But they don’t seem to spend a huge amount of energy on it, presumably because the stakes aren’t particularly high. There aren’t actually that many benefits to getting married to someone you don’t have any actual ties to, so the incentive for fraud is pretty low. I doubt that will be less true with homosexual couples.

I suppose the obvious candidates for hetero SSM here in the UK are the home-owning elderly. If you marry, your partner inherits tax free. Consider two elderly siblings living together. Without marriage, if one dies, the other may have to sell the house to pay inheritance tax. (IHT here comes in at a much lower level than the US.) Plus, the next inheritor gets a double IHT allowance.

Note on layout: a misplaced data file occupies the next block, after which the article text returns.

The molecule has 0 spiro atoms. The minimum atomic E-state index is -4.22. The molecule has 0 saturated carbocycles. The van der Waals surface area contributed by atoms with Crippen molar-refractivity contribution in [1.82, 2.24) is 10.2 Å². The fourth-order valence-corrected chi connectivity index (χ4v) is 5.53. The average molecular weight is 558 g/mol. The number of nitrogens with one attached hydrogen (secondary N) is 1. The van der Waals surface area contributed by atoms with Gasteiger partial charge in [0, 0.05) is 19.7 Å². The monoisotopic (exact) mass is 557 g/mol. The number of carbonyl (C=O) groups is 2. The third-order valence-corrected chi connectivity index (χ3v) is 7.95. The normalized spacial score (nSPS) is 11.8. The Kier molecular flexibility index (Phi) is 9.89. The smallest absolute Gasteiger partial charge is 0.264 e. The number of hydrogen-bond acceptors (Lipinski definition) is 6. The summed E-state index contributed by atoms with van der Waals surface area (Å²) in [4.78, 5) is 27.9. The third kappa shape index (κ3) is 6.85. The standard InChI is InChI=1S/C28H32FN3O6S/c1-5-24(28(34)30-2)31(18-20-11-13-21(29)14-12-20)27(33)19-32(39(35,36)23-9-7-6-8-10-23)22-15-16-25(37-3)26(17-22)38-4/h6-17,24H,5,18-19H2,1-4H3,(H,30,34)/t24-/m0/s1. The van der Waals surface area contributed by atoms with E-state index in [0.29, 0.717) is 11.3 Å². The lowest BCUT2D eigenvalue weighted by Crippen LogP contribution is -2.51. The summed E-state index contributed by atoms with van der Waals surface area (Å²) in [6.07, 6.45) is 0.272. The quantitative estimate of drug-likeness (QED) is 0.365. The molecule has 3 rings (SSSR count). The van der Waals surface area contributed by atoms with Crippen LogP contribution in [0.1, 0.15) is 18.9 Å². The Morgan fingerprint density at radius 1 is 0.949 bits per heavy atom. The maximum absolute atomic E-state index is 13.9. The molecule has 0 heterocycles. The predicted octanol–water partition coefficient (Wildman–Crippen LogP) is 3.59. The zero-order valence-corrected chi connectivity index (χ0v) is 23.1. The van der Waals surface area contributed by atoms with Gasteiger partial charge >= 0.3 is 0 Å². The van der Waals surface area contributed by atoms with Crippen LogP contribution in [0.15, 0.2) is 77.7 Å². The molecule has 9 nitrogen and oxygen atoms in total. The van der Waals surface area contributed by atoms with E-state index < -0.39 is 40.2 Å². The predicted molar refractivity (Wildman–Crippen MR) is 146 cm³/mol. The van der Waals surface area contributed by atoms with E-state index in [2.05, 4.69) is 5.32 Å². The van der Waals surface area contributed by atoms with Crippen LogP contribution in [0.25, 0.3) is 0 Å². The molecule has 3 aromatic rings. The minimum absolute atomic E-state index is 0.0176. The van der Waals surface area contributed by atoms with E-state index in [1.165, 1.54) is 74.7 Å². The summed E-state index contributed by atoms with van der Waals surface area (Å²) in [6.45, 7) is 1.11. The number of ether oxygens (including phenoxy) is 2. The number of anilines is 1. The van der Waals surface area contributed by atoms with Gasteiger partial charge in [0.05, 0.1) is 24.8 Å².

In the UK, being married is advantageous for inheritance purposes. If I die and leave all my assets, including my share of the house, to my wife, she pays no inheritance tax. If we were not married, then she would have to pay 40% of everything over £325,000. It sounds a lot, but houses here are very expensive.

There is another advantage for those who die intestate. The rules allow all the assets to go to the deceased person’s spouse, with allowances for other dependants. A partner (sometimes erroneously called a common law spouse), who may have shared the house for many years, has no such right.

On the other hand, recent tax changes mean that moderately high earning married couples with several children can lose out.

sure there are. I know a couple who haven’t had sex in 9 years. He’s an alcoholic which I guess contributes.

Unless they’re really into wedding cake.

My thoughts exactly.

Cool. I’m comfortable with the idea that personal partnerships don’t need to be an “all-or-nothing” thing (regardless that I’m an “all-or-nothing” type of guy myself.)